This Article is From Feb 17, 2023

Opinion: Bharat Jodo Yatra Was Good. Rahul Gandhi, Now Move On

When Rahul Gandhi began his Bharat Jodo Yatra (BJY) in September, many doubted that he would walk the entire course. After all, he was the "reluctant politician", hardly a match for his 24x7 adversaries with their blazing pursuit of power.

His track record doesn't help. In his two decades in politics, Rahul Gandhi has taken off to undisclosed foreign locations every few months, and often at politically critical moments. It was naturally assumed that Rahul Gandhi would take a break - or many of them - in course of his Bharat Jodo Yatra.

As it turned out, walking was not one of Rahul Gandhi's problems. Unknown to most, physical fitness is his superpower.

On the last day of the Yatra, in snow-wrapped Srinagar, he plodded through slush and ice, waving aside an umbrella held up for him. Addressing a rally that day, flecks of snow clinging to his beard, he was a far cry from "Pappu" - the name many in the BJP use derisively for the Congress leader. 

But the Yatra and the valorous tales of walking more than 3,500 km should have been in the past by now. The walk from the southernmost tip of India to the symbolic northern crest of India is just the start of a far more complex and complicated journey.

Rahul Gandhi should have immediately applied himself to the task of giving shape to the political narrative he crafted over the past few months. He should have tried to convert spontaneity into resolve, identify challenges and devise a plan.

But almost a fortnight after the end of the Bharat Jodo Yatra and a week after his speech in Lok Sabha, there is no such plan for beating the party into shape ahead of 2024.

Those who see the Yatra as a counter-narrative to the BJP say there are a few promising facts.

One, the Yatra drew big crowds, even in the Kashmir Valley. 

Two, Rahul Gandhi consistently used the vocabulary of 'love', contrasting sharply with hate rhetoric, and this found takers. This, according to the Rahul cheer squad, showed that support for the BJP's majoritarian politics is shrinking. And that the ideology of the Congress still resonates among people.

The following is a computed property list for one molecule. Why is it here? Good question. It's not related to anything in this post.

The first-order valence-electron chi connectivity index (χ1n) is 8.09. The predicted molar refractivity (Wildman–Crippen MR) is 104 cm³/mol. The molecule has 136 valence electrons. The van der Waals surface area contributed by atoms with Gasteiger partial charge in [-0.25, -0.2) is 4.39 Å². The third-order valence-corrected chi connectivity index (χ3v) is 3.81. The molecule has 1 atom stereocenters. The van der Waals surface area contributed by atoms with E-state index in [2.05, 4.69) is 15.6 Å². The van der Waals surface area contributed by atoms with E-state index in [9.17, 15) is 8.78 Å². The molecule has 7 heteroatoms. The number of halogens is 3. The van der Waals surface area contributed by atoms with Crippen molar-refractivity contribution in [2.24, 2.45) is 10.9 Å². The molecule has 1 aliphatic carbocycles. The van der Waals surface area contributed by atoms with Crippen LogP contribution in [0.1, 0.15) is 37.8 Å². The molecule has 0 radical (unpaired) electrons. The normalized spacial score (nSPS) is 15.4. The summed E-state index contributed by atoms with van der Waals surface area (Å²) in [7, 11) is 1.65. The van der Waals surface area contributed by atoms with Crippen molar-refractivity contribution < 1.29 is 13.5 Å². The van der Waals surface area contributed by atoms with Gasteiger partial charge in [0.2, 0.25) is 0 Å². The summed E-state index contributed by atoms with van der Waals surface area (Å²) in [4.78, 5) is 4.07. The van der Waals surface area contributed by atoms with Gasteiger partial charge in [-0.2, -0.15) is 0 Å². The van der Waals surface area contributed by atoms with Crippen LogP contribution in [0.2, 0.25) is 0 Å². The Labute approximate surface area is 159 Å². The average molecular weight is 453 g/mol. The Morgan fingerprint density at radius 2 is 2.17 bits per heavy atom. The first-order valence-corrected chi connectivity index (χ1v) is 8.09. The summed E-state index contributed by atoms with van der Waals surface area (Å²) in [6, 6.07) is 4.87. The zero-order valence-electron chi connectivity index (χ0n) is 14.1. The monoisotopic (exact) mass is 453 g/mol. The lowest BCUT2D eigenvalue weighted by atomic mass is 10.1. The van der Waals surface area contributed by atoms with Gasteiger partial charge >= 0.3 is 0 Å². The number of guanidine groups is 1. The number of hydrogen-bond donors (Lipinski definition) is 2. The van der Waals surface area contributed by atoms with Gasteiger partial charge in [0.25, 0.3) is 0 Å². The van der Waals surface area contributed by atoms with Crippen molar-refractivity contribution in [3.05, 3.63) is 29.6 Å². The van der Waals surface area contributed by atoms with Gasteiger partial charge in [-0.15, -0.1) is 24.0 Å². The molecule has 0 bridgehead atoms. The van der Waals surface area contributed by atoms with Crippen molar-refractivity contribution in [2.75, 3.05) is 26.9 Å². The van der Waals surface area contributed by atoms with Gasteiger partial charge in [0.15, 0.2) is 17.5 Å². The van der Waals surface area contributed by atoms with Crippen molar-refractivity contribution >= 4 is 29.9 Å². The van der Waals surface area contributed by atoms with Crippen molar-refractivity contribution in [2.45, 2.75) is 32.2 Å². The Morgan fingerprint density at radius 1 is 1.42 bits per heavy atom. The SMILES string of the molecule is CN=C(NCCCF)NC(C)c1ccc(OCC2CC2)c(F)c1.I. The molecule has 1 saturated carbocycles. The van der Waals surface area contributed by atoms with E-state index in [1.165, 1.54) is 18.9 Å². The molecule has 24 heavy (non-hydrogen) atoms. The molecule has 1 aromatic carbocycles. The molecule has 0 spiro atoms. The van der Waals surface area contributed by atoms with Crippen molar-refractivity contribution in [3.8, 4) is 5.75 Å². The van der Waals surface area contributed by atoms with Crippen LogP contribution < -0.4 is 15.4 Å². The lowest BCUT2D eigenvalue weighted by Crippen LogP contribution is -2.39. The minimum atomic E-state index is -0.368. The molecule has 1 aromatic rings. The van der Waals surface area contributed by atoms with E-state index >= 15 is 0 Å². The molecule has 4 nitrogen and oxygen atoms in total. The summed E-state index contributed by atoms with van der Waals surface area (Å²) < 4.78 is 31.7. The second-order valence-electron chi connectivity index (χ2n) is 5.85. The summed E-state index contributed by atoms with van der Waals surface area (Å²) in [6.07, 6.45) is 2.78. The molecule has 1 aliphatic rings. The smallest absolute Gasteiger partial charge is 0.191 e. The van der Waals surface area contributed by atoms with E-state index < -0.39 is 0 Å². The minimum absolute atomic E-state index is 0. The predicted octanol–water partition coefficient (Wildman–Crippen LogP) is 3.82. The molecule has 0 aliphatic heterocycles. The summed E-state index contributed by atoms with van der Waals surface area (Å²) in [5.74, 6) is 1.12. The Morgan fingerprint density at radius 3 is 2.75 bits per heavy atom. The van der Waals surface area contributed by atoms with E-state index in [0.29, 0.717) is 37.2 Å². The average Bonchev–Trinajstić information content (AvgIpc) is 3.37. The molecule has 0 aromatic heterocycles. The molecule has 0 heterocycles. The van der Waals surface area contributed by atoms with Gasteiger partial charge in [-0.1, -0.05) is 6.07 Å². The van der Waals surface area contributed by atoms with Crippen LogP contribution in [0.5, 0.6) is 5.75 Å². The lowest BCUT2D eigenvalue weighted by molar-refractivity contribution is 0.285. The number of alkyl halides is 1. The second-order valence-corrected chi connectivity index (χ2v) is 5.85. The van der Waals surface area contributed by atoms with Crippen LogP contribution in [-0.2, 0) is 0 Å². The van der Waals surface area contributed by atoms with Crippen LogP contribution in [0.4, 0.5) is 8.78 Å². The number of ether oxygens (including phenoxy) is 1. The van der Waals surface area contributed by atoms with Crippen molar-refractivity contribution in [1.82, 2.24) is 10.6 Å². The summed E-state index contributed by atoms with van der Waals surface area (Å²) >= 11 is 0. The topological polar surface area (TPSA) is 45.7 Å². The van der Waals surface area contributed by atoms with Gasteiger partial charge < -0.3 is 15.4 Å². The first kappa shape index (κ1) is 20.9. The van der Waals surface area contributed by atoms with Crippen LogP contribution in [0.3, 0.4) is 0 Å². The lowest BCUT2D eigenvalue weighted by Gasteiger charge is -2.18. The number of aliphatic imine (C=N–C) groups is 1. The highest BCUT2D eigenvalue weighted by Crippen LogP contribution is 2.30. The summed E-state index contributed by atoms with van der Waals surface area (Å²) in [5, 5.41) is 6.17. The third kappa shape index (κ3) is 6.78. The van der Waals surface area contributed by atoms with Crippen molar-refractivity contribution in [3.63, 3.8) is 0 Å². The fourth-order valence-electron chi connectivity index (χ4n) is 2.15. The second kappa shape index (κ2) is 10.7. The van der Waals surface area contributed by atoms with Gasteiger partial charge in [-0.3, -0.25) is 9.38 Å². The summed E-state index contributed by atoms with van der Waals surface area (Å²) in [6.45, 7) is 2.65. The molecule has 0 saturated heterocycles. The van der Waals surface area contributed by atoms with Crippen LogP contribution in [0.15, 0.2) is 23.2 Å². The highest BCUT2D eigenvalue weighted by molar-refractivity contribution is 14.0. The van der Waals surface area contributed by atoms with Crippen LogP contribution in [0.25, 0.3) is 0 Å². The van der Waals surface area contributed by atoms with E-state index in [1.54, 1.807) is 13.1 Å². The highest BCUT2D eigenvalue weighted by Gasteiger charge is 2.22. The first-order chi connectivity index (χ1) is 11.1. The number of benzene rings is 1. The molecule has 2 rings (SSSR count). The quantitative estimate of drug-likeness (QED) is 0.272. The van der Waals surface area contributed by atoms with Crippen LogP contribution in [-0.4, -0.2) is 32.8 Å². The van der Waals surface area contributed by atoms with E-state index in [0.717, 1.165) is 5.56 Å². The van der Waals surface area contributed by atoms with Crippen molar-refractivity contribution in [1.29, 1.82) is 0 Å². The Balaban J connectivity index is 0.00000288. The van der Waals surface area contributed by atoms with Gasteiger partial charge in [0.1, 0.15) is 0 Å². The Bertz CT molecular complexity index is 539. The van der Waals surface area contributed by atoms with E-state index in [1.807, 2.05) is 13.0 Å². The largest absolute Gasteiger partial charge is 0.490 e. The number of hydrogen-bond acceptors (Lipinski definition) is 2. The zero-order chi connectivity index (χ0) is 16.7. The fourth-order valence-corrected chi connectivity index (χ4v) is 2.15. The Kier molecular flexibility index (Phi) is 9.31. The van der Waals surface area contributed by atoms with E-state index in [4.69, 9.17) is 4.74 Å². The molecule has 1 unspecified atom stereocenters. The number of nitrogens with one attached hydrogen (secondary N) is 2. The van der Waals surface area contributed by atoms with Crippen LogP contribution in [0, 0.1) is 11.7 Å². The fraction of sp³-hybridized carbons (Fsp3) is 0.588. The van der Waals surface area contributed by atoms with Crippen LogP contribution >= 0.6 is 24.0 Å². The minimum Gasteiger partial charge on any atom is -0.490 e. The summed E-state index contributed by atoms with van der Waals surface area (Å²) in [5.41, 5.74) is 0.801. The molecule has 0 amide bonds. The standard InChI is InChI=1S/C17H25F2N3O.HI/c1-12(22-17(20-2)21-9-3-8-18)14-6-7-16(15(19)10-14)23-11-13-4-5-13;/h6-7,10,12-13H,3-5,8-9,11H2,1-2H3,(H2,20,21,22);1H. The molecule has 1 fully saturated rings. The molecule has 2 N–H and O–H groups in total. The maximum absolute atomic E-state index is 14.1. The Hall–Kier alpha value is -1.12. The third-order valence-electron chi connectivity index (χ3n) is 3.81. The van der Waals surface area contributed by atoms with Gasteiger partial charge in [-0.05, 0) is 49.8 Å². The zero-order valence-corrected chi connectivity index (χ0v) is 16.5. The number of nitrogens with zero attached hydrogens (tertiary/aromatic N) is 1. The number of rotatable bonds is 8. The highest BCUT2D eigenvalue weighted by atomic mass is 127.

The third and most important point - that Rahul Gandhi's image has undergone a complete makeover.

Unfortunately, harping on Rahul Gandhi makes the long Yatra seem essentially about recasting his image.

A campaign like this cannot be about one man's image.

The Congress and Rahul Gandhi need to understand that as long as Narendra Modi's personal stock soars, efforts to pit another leader against him will yield nothing. 

For people to desire change, it is important to talk about what impacts their daily lives.

This may be a herculean task as Narendra Modi is a master at this game. Not only does he speak the language of the masses, but he also weaves in civilisational themes that go deep and awaken in people a sense of imaginary denials and past humiliations.

The Congress must also realise that any attempt to convert gains from the Bharat Jodo Yatra into Rahul Gandhi's personal capital will antagonise other opposition leaders.

Having either won or emerged second in almost 250 Lok Sabha seats in the 2019 polls, the Congress remains the largest non-BJP party. But for it to be able to convert anywhere near 50 per cent of these seats, the party has to strike tactical alliances. 

This would require dimming the spotlight on Rahul Gandhi.

The Congress's performance in state elections later this year could be its key to making senior partner in its alliances with regional parties.

But even success in Karnataka and a reasonable showing in the three northern states of Madhya Pradesh, Rajasthan and Chhattisgarh will not give the Congress the head start it needs for 2024.

Modi said last week in parliament that "one person is weighing on an entire opposition brigade". 

These are early days yet. But as they prepare to face a string of elections, Rahul Gandhi and the Congress would be better served by underplaying gains from the Yatra and focusing instead on challenges ahead.

Modi and the BJP are formidable. Turning the tables on them is a mathematical possibility. But for that, Rahul Gandhi and his party both need to be far more creative and imaginative than they have been until now.

(The writer is an NCR-based author and journalist. His latest book is 'The Demolition and the Verdict: Ayodhya and the Project to Reconfigure India'. He has also written 'The RSS: Icons of the Indian Right' and 'Narendra Modi: The Man, The Times'.)

Disclaimer: These are the personal opinions of the author.